On May 5, 1991, Washington, D.C.'s historic Mt. Pleasant and Adams Morgan neighborhoods erupted in violence after a confrontation between local police and Latino residents. Three nights of rioting engulfed the area, and four days of curfew ensued. These disturbances mark a controversial and unforgettable chapter in local history. This public conversation revisited Washington in 1991 to describe and understand these events. The panelists and audience reflected on how this episode affected Mt. Pleasant and surrounding neighborhoods and the organization of the local Latino community. Sharon Pratt, mayor of Washington from 1991 to 1995; former chief of police Isaac Fulwood; Smithsonian curator and Mt. Pleasant resident Olivia Cadaval; former head of the Latino Civil Rights Task Force and local resident Pedro Avilés; local poet, activist and Mt. Pleasant resident Marcos Del Fuego; former publisher of La Nación newspaper José Sueiro; and the audience will share their memories and analyses of the disturbances. This program presented in May 2011 was organized by the Smithsonian Latino Center as part of its Latino DC History Project, an initiative to research and exhibit the history of Latinos in Washington and its suburbs. Image courtesy of Rick Reinhard.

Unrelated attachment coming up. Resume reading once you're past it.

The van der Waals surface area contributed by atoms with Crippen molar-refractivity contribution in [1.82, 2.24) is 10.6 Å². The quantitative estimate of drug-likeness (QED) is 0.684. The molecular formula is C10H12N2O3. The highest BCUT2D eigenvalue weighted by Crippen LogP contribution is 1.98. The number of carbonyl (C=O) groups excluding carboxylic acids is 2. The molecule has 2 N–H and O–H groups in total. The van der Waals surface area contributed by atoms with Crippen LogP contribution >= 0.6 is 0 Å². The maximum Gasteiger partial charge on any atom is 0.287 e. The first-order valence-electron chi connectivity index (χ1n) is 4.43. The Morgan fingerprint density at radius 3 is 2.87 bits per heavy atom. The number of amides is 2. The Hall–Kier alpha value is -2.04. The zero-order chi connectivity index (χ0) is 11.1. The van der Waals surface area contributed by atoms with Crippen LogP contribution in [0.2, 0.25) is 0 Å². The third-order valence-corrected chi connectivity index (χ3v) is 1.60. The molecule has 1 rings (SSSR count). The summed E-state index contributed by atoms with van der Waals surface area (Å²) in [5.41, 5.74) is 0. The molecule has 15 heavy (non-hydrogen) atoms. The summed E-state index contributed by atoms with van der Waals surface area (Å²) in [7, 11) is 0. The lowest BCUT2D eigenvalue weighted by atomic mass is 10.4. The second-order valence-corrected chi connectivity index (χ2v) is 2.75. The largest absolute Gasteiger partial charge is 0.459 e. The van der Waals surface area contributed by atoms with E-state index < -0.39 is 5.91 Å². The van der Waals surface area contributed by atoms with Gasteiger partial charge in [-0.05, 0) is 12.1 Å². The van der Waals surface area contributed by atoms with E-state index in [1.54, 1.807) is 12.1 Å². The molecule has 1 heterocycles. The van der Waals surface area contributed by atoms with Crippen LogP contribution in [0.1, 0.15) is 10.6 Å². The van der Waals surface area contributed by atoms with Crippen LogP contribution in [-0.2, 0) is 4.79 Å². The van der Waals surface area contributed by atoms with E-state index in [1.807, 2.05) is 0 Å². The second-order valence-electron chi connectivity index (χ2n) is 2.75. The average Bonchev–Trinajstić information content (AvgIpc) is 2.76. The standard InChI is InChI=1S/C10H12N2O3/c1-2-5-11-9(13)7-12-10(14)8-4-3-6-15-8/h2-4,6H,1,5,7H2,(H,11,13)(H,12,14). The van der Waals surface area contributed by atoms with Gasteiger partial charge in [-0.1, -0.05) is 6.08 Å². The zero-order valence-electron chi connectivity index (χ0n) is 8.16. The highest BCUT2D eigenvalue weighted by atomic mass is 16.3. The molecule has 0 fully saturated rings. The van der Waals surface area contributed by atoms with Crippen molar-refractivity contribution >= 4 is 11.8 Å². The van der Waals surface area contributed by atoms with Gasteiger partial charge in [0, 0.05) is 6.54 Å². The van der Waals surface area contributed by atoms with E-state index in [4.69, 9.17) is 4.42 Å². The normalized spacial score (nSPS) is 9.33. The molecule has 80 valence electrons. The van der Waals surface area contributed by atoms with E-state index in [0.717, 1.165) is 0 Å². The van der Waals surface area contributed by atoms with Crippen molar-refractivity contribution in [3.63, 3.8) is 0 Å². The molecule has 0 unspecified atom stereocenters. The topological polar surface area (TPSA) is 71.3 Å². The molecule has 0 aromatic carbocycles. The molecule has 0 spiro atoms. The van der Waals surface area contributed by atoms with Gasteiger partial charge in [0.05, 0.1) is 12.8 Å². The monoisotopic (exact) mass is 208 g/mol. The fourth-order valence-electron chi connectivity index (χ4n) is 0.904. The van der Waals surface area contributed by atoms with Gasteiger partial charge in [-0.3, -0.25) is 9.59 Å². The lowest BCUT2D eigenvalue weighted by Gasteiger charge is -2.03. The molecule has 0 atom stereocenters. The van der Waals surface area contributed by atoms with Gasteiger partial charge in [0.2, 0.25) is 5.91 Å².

1 hr 35 min 26 sec
Latino history art culture Smithsonian gallery museum education Latinx Latina Latine "United States"